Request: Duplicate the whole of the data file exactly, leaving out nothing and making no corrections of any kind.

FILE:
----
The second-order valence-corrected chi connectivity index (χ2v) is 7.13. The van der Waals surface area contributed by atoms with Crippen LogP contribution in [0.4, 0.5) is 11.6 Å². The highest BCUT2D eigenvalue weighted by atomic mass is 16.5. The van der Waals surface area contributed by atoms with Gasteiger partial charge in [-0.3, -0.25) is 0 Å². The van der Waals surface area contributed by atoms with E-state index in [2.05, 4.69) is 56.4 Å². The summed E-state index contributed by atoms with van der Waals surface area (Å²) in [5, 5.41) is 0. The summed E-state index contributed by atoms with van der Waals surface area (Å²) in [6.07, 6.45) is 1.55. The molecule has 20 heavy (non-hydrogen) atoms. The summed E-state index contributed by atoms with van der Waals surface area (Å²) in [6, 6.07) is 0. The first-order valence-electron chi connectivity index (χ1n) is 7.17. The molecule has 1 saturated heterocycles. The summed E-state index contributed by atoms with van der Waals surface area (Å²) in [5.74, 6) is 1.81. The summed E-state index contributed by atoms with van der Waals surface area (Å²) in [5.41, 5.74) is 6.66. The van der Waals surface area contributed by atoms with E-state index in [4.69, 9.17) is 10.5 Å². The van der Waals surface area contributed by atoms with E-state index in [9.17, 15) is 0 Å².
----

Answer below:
The second-order valence-corrected chi connectivity index (χ2v) is 7.13. The van der Waals surface area contributed by atoms with Crippen LogP contribution in [0.4, 0.5) is 11.6 Å². The highest BCUT2D eigenvalue weighted by atomic mass is 16.5. The van der Waals surface area contributed by atoms with Gasteiger partial charge in [-0.3, -0.25) is 0 Å². The van der Waals surface area contributed by atoms with E-state index in [2.05, 4.69) is 56.4 Å². The summed E-state index contributed by atoms with van der Waals surface area (Å²) in [5, 5.41) is 0. The summed E-state index contributed by atoms with van der Waals surface area (Å²) in [6.07, 6.45) is 1.55. The molecule has 20 heavy (non-hydrogen) atoms. The summed E-state index contributed by atoms with van der Waals surface area (Å²) in [6, 6.07) is 0. The first-order valence-electron chi connectivity index (χ1n) is 7.17. The molecule has 1 saturated heterocycles. The summed E-state index contributed by atoms with van der Waals surface area (Å²) in [5.74, 6) is 1.81. The summed E-state index contributed by atoms with van der Waals surface area (Å²) in [5.41, 5.74) is 6.66. The van der Waals surface area contributed by atoms with E-state index in [4.69, 9.17) is 10.5 Å². The van der Waals surface area contributed by atoms with E-state index in [9.17, 15) is 0 Å².